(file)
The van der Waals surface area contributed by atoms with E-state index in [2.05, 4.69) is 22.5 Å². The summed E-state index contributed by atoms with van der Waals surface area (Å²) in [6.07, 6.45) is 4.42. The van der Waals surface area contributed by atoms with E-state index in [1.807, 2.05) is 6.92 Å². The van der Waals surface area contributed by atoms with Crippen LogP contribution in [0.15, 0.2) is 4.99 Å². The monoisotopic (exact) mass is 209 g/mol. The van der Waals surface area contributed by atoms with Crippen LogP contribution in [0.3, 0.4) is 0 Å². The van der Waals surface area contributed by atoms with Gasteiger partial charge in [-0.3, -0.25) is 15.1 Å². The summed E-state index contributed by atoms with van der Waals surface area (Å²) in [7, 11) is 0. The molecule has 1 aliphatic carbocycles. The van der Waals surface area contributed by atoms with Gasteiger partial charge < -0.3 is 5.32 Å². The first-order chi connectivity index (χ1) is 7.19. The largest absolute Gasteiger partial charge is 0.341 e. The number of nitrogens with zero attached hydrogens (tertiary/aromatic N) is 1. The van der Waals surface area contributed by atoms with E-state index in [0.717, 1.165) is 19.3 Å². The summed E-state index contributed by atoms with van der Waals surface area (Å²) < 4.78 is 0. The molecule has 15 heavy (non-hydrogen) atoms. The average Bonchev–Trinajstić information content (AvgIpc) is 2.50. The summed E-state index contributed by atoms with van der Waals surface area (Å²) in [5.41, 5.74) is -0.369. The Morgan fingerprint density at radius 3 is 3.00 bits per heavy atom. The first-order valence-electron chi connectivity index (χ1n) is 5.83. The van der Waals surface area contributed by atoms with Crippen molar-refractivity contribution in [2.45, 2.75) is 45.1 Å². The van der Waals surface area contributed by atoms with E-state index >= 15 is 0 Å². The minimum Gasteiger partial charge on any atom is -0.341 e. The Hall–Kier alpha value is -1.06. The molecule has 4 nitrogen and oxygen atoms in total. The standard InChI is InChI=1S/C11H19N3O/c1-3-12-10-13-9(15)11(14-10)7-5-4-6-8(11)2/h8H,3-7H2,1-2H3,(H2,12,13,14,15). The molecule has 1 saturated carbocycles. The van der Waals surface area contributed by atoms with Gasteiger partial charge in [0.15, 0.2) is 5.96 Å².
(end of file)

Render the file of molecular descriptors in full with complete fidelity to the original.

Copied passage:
The van der Waals surface area contributed by atoms with E-state index in [2.05, 4.69) is 22.5 Å². The summed E-state index contributed by atoms with van der Waals surface area (Å²) in [6.07, 6.45) is 4.42. The van der Waals surface area contributed by atoms with E-state index in [1.807, 2.05) is 6.92 Å². The van der Waals surface area contributed by atoms with Crippen LogP contribution in [0.15, 0.2) is 4.99 Å². The monoisotopic (exact) mass is 209 g/mol. The van der Waals surface area contributed by atoms with Crippen LogP contribution in [0.3, 0.4) is 0 Å². The van der Waals surface area contributed by atoms with Gasteiger partial charge in [-0.3, -0.25) is 15.1 Å². The summed E-state index contributed by atoms with van der Waals surface area (Å²) in [7, 11) is 0. The molecule has 1 aliphatic carbocycles. The van der Waals surface area contributed by atoms with Gasteiger partial charge < -0.3 is 5.32 Å². The first-order chi connectivity index (χ1) is 7.19. The largest absolute Gasteiger partial charge is 0.341 e. The number of nitrogens with zero attached hydrogens (tertiary/aromatic N) is 1. The van der Waals surface area contributed by atoms with E-state index in [0.717, 1.165) is 19.3 Å². The summed E-state index contributed by atoms with van der Waals surface area (Å²) < 4.78 is 0. The molecule has 15 heavy (non-hydrogen) atoms. The average Bonchev–Trinajstić information content (AvgIpc) is 2.50. The summed E-state index contributed by atoms with van der Waals surface area (Å²) in [5.41, 5.74) is -0.369. The Morgan fingerprint density at radius 3 is 3.00 bits per heavy atom. The first-order valence-electron chi connectivity index (χ1n) is 5.83. The van der Waals surface area contributed by atoms with Crippen molar-refractivity contribution in [2.45, 2.75) is 45.1 Å². The van der Waals surface area contributed by atoms with E-state index >= 15 is 0 Å². The minimum Gasteiger partial charge on any atom is -0.341 e. The Hall–Kier alpha value is -1.06. The molecule has 4 nitrogen and oxygen atoms in total. The standard InChI is InChI=1S/C11H19N3O/c1-3-12-10-13-9(15)11(14-10)7-5-4-6-8(11)2/h8H,3-7H2,1-2H3,(H2,12,13,14,15). The molecule has 1 saturated carbocycles. The van der Waals surface area contributed by atoms with Gasteiger partial charge in [0.15, 0.2) is 5.96 Å².